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Old 10-03-2005, 10:10 PM   #1
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New axle problems and questions

I currently have my '63 Globetrotter in the shop getting my new axle from Inland installed. Glad I didn't start this job as the shock mounts have to be cut off and relocated and I'm not a welder. Hope the installer gets it right.
I'll be checking tomorrow as he seems to be having problems. I did find a picture from 62 Overlander that should solve them by showing an offset in the mount.

The only info with the axle was a shipping or build tag. Where do I get the the bearing and seal numbers and also the info on the brakes( I have drums), grease, and recommended service interval. For what this thing cost you think they could have included some information with it as it pretty much a build to order item. Will a call to the factory get me the info?
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Old 10-03-2005, 10:45 PM   #2
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Following this closely..

63air -

I'll be following this closely.

I just bought the same trailer and need a new axle as well. Although I'm not able to answer your question, I can offer to take pix of my original setup if you need them.

Please keep us posted!

63GT
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Old 10-04-2005, 06:36 AM   #3
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I don't know much about your trailer, I am surprised that the shock mounts have to be removed at all. Are the axles not direct bolt on replacements? And is so then what is now different that the mounts have to be moved?

My experience was that I did not need to do any modifications at all...
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Old 10-04-2005, 07:53 AM   #4
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63air, why not call Inland and get the information you need? I am assuming from your post that you got "bare" axles. New bearings and seals can be gotten at most auto parts stores, such as NAPA. Complete brake assemblies can be gotten at most trailer service dealers.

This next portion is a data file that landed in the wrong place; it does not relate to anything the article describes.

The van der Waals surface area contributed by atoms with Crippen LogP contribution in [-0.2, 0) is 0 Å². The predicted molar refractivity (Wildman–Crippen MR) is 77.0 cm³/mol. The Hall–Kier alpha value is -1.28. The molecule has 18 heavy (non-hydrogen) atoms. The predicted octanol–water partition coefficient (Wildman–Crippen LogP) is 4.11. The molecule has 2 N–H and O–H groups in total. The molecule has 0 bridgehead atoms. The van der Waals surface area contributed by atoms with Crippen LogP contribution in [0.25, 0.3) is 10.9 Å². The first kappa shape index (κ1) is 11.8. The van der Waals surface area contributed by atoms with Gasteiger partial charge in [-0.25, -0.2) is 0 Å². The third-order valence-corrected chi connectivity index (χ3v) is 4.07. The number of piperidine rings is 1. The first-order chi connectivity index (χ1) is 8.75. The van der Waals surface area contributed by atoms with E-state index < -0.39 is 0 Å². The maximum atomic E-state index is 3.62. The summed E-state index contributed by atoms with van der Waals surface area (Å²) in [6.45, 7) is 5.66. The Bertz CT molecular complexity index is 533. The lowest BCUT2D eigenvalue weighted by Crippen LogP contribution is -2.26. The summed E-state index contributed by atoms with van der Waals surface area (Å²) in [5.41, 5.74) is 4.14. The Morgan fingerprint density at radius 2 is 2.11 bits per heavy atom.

When I bought my "bare" axles, I got new seals from Andy, and re-used my bearings and hubs.(Make sure you use new cotter pins on the castle nuts!!) I bought new brake assemblies at a local trailer dealer for around $78 each. Any good name brand wheel bearing grease is just fine. I chose to use Amsoil synthetic grease on mine. It is recommended that you repack wheel bearings once a year or every 12,000 miles.
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Old 10-04-2005, 10:16 AM   #5
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The shock on a 1963 should be a vertical shock, not a horizontal one. The shock mount is simply a metal tab with a stud on the end of it. It is welded to the torsion arm, and has a slight offset. New axles might not need the offset, depending on the manufacturer of the axle.
The picture below shows the shock mount as seen from the top, unfortunately it is not a very good picture, sorry.
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Old 10-04-2005, 11:08 AM   #6
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Originally Posted by 63air
. . . . . Will a call to the factory get me the info?
No. If the factory wanted to hear from you, they would sell direct and keep the distributors profit. You should call Inland RV.

It is very common for drop-shipped parts to come without instructions.
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Old 10-04-2005, 02:25 PM   #7
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I have a 64 Safari that is in need of a new axle. I have been oscillating back and forth between whether to go with a Henschen or one of the other available brands. I have been leaning more and more towards the Henschen thinking that it would be a direct bolt in swap. Now after reading this posting I am having my doubts. Being mechanically enclined I was hoping to save some $ and do the swap myself. Are there axles out there that will be a direct bolt-in, or will just about any brand require some re-engineering??
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Old 10-04-2005, 07:53 PM   #8
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Axle successfully installed

Picked up the "Trotter" from Mutual Wheel at their Milan , Il shop and they did a fine job on the install. They have facilities througout Ia.& Il.. If it's got wheels under it they can service it big or small. Took about 4 hours of shop time for everything. The service manager Ron was great
My axle was a loaded axle from Inland but I found out that Mutual Wheel could have had one fabricated that would have bolted right in. This may have saved time and I am sure some money . The axle on a ' 63 GT is not a direct bolt in. You do have to drill 6 holes and may have to modify the shock mounts as on mine. Inland was clear on this when I ordered mine. Would I do it differently? Probably not. The first Henschen lasted 42 years and as the boys at John Deere here in Moline say... "Sell on quality not on price"
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Old 10-04-2005, 08:41 PM   #9
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Originally Posted by markdoane
No. If the factory wanted to hear from you, they would sell direct and keep the distributors profit. You should call Inland RV.

It is very common for drop-shipped parts to come without instructions.

Mark,

The problem is that the factory no longer uses Henschens...they've switched to Dexter. The thread that Lou Patterson started about his experiences with Axis axles is really informative, and I think you might be convinced to use them.

Frederic
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